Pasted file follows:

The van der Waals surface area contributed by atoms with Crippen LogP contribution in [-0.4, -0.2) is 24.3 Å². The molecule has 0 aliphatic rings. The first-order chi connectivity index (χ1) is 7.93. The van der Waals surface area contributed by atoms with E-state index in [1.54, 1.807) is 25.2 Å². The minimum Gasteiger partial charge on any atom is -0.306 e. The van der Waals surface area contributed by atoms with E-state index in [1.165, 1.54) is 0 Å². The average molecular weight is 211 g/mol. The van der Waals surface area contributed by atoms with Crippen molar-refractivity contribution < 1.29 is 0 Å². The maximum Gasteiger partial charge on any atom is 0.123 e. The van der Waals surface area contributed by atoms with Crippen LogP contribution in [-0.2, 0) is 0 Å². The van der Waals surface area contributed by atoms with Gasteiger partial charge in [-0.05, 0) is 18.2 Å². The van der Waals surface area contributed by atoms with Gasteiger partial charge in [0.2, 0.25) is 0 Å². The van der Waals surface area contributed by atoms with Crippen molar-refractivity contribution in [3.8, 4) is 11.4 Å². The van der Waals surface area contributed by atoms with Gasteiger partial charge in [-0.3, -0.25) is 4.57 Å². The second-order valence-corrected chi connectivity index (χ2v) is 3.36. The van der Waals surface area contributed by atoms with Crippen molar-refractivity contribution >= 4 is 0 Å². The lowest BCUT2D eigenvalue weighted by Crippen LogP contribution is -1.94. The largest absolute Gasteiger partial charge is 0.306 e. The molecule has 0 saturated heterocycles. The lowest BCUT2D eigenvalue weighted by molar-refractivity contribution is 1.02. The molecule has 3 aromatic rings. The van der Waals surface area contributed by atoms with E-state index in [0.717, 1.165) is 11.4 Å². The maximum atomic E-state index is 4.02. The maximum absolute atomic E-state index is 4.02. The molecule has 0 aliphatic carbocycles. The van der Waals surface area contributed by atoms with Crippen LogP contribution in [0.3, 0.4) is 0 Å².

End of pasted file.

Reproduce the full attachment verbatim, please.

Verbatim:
The van der Waals surface area contributed by atoms with Crippen LogP contribution in [-0.4, -0.2) is 24.3 Å². The molecule has 0 aliphatic rings. The first-order chi connectivity index (χ1) is 7.93. The van der Waals surface area contributed by atoms with E-state index in [1.54, 1.807) is 25.2 Å². The minimum Gasteiger partial charge on any atom is -0.306 e. The van der Waals surface area contributed by atoms with E-state index in [1.165, 1.54) is 0 Å². The average molecular weight is 211 g/mol. The van der Waals surface area contributed by atoms with Crippen molar-refractivity contribution < 1.29 is 0 Å². The maximum Gasteiger partial charge on any atom is 0.123 e. The van der Waals surface area contributed by atoms with Crippen LogP contribution in [-0.2, 0) is 0 Å². The van der Waals surface area contributed by atoms with Gasteiger partial charge in [-0.05, 0) is 18.2 Å². The van der Waals surface area contributed by atoms with Gasteiger partial charge in [0.2, 0.25) is 0 Å². The van der Waals surface area contributed by atoms with Crippen molar-refractivity contribution in [3.8, 4) is 11.4 Å². The van der Waals surface area contributed by atoms with Gasteiger partial charge in [-0.3, -0.25) is 4.57 Å². The second-order valence-corrected chi connectivity index (χ2v) is 3.36. The van der Waals surface area contributed by atoms with Crippen molar-refractivity contribution >= 4 is 0 Å². The lowest BCUT2D eigenvalue weighted by Crippen LogP contribution is -1.94. The largest absolute Gasteiger partial charge is 0.306 e. The molecule has 0 saturated heterocycles. The lowest BCUT2D eigenvalue weighted by molar-refractivity contribution is 1.02. The molecule has 3 aromatic rings. The van der Waals surface area contributed by atoms with E-state index in [0.717, 1.165) is 11.4 Å². The maximum atomic E-state index is 4.02. The maximum absolute atomic E-state index is 4.02. The molecule has 0 aliphatic carbocycles. The van der Waals surface area contributed by atoms with Crippen LogP contribution in [0.3, 0.4) is 0 Å².